Figure 1. Notch plays two major roles during nervous system development in Drosophila.

Figure 1

Notch plays two major roles during nervous system development in Drosophila. A) Role of Notch during lateral inhibition in the neuroectoderm. B) Role of Notch during binary cell fate specification in postmitotic cells. A) Notch signaling represses the neural fate in epidermoblasts. As a consequence, cells with active Notch signaling develop an epidermal fate. On the molecular level, this is achieved through the repression of the proneural genes. Proneural genes are activated in the neuroectodermal cells lacking Notch signaling and as a result such cells become neuroblasts. Neuroblasts are the neural stem cell equivalent of the fly and produce the entire nervous system in a lineage dependent manner. B) The terminal division of individual GMCs leads to two distinct cell identities, here termed fate A and fate B. One of these fates strictly requires Notch signaling for its correct specification whereas the other sibling only develops correctly in the absence of functional Notch signaling. The concept of Notch as a crucial discriminator of binary sibling cell fates seems to apply during embryonic as well as postembryonic neurogenesis in Drosophila.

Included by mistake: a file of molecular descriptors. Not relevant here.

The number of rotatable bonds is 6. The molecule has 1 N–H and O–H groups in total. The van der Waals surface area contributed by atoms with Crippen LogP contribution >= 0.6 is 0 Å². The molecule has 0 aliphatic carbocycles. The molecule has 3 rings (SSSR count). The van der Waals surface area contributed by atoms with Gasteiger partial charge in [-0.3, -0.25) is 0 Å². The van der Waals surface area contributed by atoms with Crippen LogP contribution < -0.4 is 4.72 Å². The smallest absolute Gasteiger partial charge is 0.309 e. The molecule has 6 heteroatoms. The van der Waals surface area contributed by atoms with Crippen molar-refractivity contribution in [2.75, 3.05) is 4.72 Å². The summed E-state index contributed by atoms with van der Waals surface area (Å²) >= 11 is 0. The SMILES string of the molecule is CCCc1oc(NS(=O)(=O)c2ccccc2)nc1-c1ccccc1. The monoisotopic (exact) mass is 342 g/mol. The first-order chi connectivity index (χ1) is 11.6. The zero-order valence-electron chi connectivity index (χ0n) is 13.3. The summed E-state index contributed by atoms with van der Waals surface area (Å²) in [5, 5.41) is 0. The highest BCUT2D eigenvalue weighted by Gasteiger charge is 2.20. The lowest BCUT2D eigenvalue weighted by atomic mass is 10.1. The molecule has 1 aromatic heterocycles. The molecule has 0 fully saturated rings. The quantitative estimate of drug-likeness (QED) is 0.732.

From: NOTCH SIGNALING AND THE GENERATION OF CELL DIVERSITY IN DROSOPHILA NEUROBLAST LINEAGES

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